Cognitive Aging and Dementia

Our team works to understand the psychological and biological processes that influence cognitive and motor decline in late adulthood through a behavioral and clinical neuroscientific approach. Normal and pathological conditions are studied, which includes successful aging, typical aging, mild cognitive impairment and early Alzheimer’s disease. Although, we have a special focus on adult development and aging (individuals over 60 years of age), our pool of participants also includes younger populations from late adolescence and beyond. We employ a wide range of methods to analyze cognitive abilities, behavior, audition, motor and respiratory functions. The infrastructure of the gerontolaboratory comprises equipment and materials to conduct neuropsychological testing, 3D motion capture techniques, advanced research audiometry, spatio-temporal gait analysis, eye-tracking, spectrogram and modern pneumotacographs for speech analysis. We furthermore collaborate with the University Hospital of North Norway to perform brain imaging (MRI).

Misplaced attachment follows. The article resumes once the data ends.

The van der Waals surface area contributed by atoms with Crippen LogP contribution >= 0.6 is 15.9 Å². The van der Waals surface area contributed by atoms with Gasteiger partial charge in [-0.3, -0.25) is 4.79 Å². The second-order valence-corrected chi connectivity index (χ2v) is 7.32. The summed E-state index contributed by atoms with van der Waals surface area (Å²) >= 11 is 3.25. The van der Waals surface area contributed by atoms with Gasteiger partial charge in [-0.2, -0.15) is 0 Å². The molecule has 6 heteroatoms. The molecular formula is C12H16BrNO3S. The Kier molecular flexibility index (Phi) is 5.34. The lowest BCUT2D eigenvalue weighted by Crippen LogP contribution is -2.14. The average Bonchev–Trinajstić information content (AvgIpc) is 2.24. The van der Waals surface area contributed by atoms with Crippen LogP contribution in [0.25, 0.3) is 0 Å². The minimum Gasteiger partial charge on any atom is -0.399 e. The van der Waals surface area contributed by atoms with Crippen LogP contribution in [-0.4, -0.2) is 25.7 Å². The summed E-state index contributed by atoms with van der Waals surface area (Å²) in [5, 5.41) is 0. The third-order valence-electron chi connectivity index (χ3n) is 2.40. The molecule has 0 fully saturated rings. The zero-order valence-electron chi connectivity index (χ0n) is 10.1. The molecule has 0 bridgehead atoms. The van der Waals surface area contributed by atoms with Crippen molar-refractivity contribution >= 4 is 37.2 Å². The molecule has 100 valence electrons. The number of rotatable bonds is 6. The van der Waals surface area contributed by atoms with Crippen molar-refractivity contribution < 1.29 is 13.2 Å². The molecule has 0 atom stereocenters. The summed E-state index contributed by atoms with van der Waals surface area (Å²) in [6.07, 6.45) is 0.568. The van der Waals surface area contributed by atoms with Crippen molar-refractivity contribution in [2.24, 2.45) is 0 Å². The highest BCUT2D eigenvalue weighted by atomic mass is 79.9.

Below you find more detailed information about our most central projects.



  • Interplay of cognition and gait in normal and pathological aging

  • Age-related changes in dexterity and cognition in normal aging

  • Psychomotor decline of speech production in Alzheimer’s disease and normal aging and their association with myelin degeneration.







  • Assessment of cognition and respiratory function in oral verbal tasks: A life-span study with healthy individuals from adolescence to late adulthood.  
  • The influence of culture and aging in human motor learning

  • Unconscious cognitive bias in explicit processes of visuomotor adaptation in younger and older adults